Pasta is an amazing food. Just think, it’s available everywhere, easy to keep a long time, quick to prepare and in all kinds of different ways, popular with everyone and nourishing and economical. While pasta is eaten all over the world, it has become nearly synonymous with Italy. The most famous varieties and recipes of pasta come from Italy, and it is here that it has become increasingly intertwined with the culture and traditions. Many parallels have been drawn between fine art and the art of making pasta. The hundreds of different pasta shapes and sauces are a result of Italy’s artistic vision for this once simple source of carbohydrates.
Pasta is categorized in two basic types: dry and fresh. Dry pasta, or pasta secca, made without eggs, can be stored for up to two years under ideal conditions. Fresh pasta, or pasta fresca, will only keep for a few days under refrigeration. In Italy, dry pasta can only be produced from durum wheat flour or durum wheat semolina. Durum flour and semolina have a yellow tinge in color, responsible for pasta’s golden appearance. Even more appealing is the resulting consistency of the final product, which can be achieved if prepared correctly.
Italian pasta is traditionally cooked al dente, or firm to the bite, by removing the pasta from the boiling water slightly early. Salt is an important addition to the water. It is also critical to wait until the water is boiling briskly, before adding the pasta to the pot, and then to stir it occasionally, to prevents the pieces of pasta from sticking together. After straining, it is common practice to quickly mix the pasta with sauce in the original pot on the stove, over heat, while stirring rapidly. Olive oil is generally the base for the sauce and grated cheese is often included or added at the table, usually Parmigiano-Reggiano or Pecorino Romano. Outside Italy, dry pasta is frequently made from other types of flour, such as wheat flour, but this yields a softer product that cannot be cooked al dente the same way.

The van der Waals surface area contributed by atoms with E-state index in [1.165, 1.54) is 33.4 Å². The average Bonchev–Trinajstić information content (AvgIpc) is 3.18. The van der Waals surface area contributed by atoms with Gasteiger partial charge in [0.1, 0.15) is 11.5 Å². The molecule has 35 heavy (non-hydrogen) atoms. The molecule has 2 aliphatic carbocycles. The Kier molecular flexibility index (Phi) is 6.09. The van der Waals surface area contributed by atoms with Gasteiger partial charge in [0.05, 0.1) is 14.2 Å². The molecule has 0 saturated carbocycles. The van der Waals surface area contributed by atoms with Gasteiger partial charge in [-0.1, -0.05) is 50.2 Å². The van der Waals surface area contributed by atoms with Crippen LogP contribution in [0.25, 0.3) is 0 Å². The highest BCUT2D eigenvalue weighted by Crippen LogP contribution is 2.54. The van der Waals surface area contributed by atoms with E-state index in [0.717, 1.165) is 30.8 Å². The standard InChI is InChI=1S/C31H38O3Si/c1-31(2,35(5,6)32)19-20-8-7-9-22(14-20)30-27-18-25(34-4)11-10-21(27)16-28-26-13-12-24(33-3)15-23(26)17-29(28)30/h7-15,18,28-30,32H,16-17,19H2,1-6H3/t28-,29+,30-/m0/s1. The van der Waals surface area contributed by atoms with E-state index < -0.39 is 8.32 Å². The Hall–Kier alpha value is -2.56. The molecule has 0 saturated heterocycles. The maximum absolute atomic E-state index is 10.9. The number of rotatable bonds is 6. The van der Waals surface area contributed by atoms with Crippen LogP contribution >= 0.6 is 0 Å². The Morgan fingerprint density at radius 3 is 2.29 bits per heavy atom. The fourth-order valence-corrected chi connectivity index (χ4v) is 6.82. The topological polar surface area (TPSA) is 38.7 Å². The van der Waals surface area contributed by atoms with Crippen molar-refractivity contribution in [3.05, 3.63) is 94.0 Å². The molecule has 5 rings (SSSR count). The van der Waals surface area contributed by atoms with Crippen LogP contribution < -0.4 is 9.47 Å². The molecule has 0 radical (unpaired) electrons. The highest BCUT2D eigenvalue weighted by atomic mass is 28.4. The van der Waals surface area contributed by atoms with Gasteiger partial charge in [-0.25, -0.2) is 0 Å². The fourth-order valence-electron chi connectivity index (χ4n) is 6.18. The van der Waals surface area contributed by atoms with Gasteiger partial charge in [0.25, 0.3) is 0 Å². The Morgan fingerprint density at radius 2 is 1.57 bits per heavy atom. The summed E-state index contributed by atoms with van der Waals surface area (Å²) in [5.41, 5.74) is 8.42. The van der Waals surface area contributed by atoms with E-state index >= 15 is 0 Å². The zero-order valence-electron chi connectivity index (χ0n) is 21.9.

The history of pasta is uncertain, though it is most commonly believed to have originated in China approximately 4,000 years ago. The origins of pasta in Italy are also disputed. Some believe that it was brought here by the Arabs and others claim that it was first produced in Rome during the Imperial period. Regardless of where it was first made, it is clear that pasta was created out of necessity by the poorer classes to prevent basic food from infestation and deterioration. Over time, however, pasta has become a staple of Italian cuisine, morphed into an assortment of shapes, prepared with a variety of delicious sauces, and eaten by all. Today, it is quite difficult to find an Italian menu without at least one pasta dish. A whole page of pastas under the heading primi, or first courses, is more likely.
The transformation of pasta from a simple, long-lasting and nutritional hunger-satisfier to a real dish that is pleasing to the palate came in the 18th century, when pasta was combined with tomato. Until then it had been eaten plain or with some grated cheese. With the addition of tomato, chefs began concocting sauces making pasta more appealing and enjoyable.
Conversely, the industrial method for drying pasta, making it fit for the regular commercial market, was perfected around Naples only in the early years of the 19th century. This was done by submitting the freshly-made pasta to a combination and alternation of hot and cold air. Since, however, this operation had to be carried out within a very short span of time, an appropriate climate was necessary, in which frequent changes of temperature took place during the 24-hour period. It turned out that perfection was to be found in the area of Torre Annunziata, a suburb of Naples, which explains the success of the pasta manufactured in that city.
Nowadays, thumbing through the catalogue of any Italian pasta company, you’ll be amazed by the astonishing variety of shapes and names. Only a people gifted with great imagination could come up with names like rotini (little wheels), capelli d’angelo (angel’s hair), conchiglie (shells), vermicelli (tiny worms), as well as gnocchi, maccheroni, lasagne, tagliatelle, tortellini, cannelloni, ravioli, fettuccine, levatelli, casatelli, etc… People anywhere else would have said: what’s the shape matter if the substance is the same? The Italians instead realized that in order to eat well it isn’t enough to offer something wholesome and nourishing, but the mind must be teased, and that the way to the stomach is through the eyes.
Regardless of which artistic interpretation of pasta you choose for your next course or meal, make sure to use pasta made in Italy, cook it al dente, and enjoy!
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